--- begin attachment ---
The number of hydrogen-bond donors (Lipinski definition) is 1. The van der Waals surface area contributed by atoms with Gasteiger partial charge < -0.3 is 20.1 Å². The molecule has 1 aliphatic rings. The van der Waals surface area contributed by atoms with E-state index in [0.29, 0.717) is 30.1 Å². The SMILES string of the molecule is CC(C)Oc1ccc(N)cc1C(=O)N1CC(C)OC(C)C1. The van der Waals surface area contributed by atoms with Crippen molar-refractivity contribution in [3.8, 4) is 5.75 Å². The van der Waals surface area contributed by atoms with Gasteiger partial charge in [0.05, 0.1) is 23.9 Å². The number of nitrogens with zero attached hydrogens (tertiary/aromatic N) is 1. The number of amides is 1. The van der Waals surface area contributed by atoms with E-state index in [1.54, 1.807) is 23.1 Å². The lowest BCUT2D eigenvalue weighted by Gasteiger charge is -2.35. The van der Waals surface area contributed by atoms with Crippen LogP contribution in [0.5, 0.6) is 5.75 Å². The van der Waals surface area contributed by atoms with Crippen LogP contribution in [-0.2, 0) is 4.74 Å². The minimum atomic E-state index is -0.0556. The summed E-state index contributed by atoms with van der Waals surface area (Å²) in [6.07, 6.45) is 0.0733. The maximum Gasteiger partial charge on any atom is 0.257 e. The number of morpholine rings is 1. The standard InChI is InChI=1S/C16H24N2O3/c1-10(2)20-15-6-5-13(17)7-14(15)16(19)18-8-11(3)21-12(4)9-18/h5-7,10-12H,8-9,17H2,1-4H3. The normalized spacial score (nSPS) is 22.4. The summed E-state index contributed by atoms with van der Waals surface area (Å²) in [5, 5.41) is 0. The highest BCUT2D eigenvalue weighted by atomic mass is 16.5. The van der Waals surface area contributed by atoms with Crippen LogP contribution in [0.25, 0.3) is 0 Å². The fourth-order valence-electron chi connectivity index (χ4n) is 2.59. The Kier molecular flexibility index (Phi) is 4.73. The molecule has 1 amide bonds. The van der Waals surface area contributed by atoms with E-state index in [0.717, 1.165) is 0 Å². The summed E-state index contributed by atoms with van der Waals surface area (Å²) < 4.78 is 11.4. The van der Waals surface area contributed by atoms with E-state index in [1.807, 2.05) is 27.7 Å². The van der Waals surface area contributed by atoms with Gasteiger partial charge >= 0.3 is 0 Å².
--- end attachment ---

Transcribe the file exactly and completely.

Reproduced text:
The number of hydrogen-bond donors (Lipinski definition) is 1. The van der Waals surface area contributed by atoms with Gasteiger partial charge < -0.3 is 20.1 Å². The molecule has 1 aliphatic rings. The van der Waals surface area contributed by atoms with E-state index in [0.29, 0.717) is 30.1 Å². The SMILES string of the molecule is CC(C)Oc1ccc(N)cc1C(=O)N1CC(C)OC(C)C1. The van der Waals surface area contributed by atoms with Crippen molar-refractivity contribution in [3.8, 4) is 5.75 Å². The van der Waals surface area contributed by atoms with Gasteiger partial charge in [0.05, 0.1) is 23.9 Å². The number of nitrogens with zero attached hydrogens (tertiary/aromatic N) is 1. The number of amides is 1. The van der Waals surface area contributed by atoms with E-state index in [1.54, 1.807) is 23.1 Å². The lowest BCUT2D eigenvalue weighted by Gasteiger charge is -2.35. The van der Waals surface area contributed by atoms with Crippen LogP contribution in [0.5, 0.6) is 5.75 Å². The van der Waals surface area contributed by atoms with Crippen LogP contribution in [-0.2, 0) is 4.74 Å². The minimum atomic E-state index is -0.0556. The summed E-state index contributed by atoms with van der Waals surface area (Å²) in [6.07, 6.45) is 0.0733. The maximum Gasteiger partial charge on any atom is 0.257 e. The number of morpholine rings is 1. The standard InChI is InChI=1S/C16H24N2O3/c1-10(2)20-15-6-5-13(17)7-14(15)16(19)18-8-11(3)21-12(4)9-18/h5-7,10-12H,8-9,17H2,1-4H3. The normalized spacial score (nSPS) is 22.4. The summed E-state index contributed by atoms with van der Waals surface area (Å²) in [5, 5.41) is 0. The highest BCUT2D eigenvalue weighted by atomic mass is 16.5. The van der Waals surface area contributed by atoms with Crippen LogP contribution in [0.25, 0.3) is 0 Å². The fourth-order valence-electron chi connectivity index (χ4n) is 2.59. The Kier molecular flexibility index (Phi) is 4.73. The molecule has 1 amide bonds. The van der Waals surface area contributed by atoms with E-state index in [0.717, 1.165) is 0 Å². The summed E-state index contributed by atoms with van der Waals surface area (Å²) < 4.78 is 11.4. The van der Waals surface area contributed by atoms with E-state index in [1.807, 2.05) is 27.7 Å². The van der Waals surface area contributed by atoms with Gasteiger partial charge >= 0.3 is 0 Å².